Three Pregnancy Discrimination Laws That Protect Expectant Employees
Pregnant employees in Florida might be vulnerable to mistreatment by employers if not for federal and state anti-discrimination laws. These statutes protect you from termination or other adverse consequences, such as being denied a promotion or suffering a reduction in pay. The Equal Employment Opportunity Commission (EEOC) and its state counterpart, the Florida Commission on Human Relations (FCHR), are tasked with enforcement. You may have remedies by filing a charge with the proper agency and working through the administrative process.
However, a key factor with pregnancy discrimination is the specific law that your employer violates by mistreating expectant workers. The statutes may overlap, so you need to pursue your remedies under the provisions that offer the greatest benefits. You can trust your Florida pregnancy discrimination lawyer to develop the most advantageous strategy, and it is useful to review some information on the laws that protect you.
- Title VII: The primary law that prohibits discrimination in the workplace is Title VII of the Civil Rights Act, which makes it unlawful to mistreat workers because of protected characteristics. Examples include race, religion, nationality, and others. The original law did not specifically prohibit misconduct targeting expectant employees, but it was amended by the Pregnancy Discrimination Act.
As a pregnant worker, you could file a charge for pregnancy discrimination to recover damages for back pay, front pay, benefits, and attorneys’ fees. Plus, you might qualify for equitable relief, including being reinstated to your position if you were terminated because of pregnancy.
- Pregnant Workers’ Fairness Act (PWFA): This statute became effective in 2023, and it takes some of the key concepts from other anti-discrimination laws to clarify the protections for pregnant employees. The PWFA requires employers to provide reasonable accommodations to a worker when necessary to perform job-related tasks. It covers factors related to:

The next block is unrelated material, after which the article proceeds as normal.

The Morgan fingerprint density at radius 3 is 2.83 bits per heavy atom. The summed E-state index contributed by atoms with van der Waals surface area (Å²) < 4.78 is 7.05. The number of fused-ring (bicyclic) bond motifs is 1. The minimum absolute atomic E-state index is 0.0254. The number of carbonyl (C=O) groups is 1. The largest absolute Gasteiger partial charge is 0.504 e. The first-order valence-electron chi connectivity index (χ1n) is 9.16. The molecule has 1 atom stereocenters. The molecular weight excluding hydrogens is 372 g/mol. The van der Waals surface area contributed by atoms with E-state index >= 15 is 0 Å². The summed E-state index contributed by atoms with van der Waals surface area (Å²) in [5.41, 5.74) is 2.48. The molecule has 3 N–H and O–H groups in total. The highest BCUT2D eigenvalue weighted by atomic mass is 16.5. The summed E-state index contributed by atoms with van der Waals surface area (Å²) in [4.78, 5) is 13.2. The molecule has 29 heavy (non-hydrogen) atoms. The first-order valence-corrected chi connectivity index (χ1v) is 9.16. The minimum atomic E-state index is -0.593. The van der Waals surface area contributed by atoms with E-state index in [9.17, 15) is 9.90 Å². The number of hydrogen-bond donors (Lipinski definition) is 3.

- The physical effects of pregnancy, such as morning sickness;
- Childbirth and post-childbirth medical conditions;
- Nursing needs; and,
- All other pregnancy related effects.
Note that an employer is not required to provide reasonable accommodations that would present an undue burden or extreme cost.
- Americans with Disabilities Act (ADA): The ADA was enacted in 1990, essentially filling a gap where Title VII did not specifically cover workers with disabilities. Expecting employees have been protected by ADA through legal developments that treated pregnancy conditions as a temporary disability. The statute allows you to recover many of the same damages as Title VII, including back pay, front pay, legal costs, and equitable relief.
Our Palm Beach County Pregnancy Discrimination Attorneys Will Explain Remedies
If your employer violated any of the above laws, there are certain steps you must take to recover monetary benefits. Our team at Sconzo Law Office will assist by gathering evidence and filing a charge with the EEOC or FCHR. We are also prepared to take your case to court if the administrative process is not productive. To learn more about your options, please call 561-279-6114 or go online to schedule a free consultation at our offices in Palm Beach Gardens.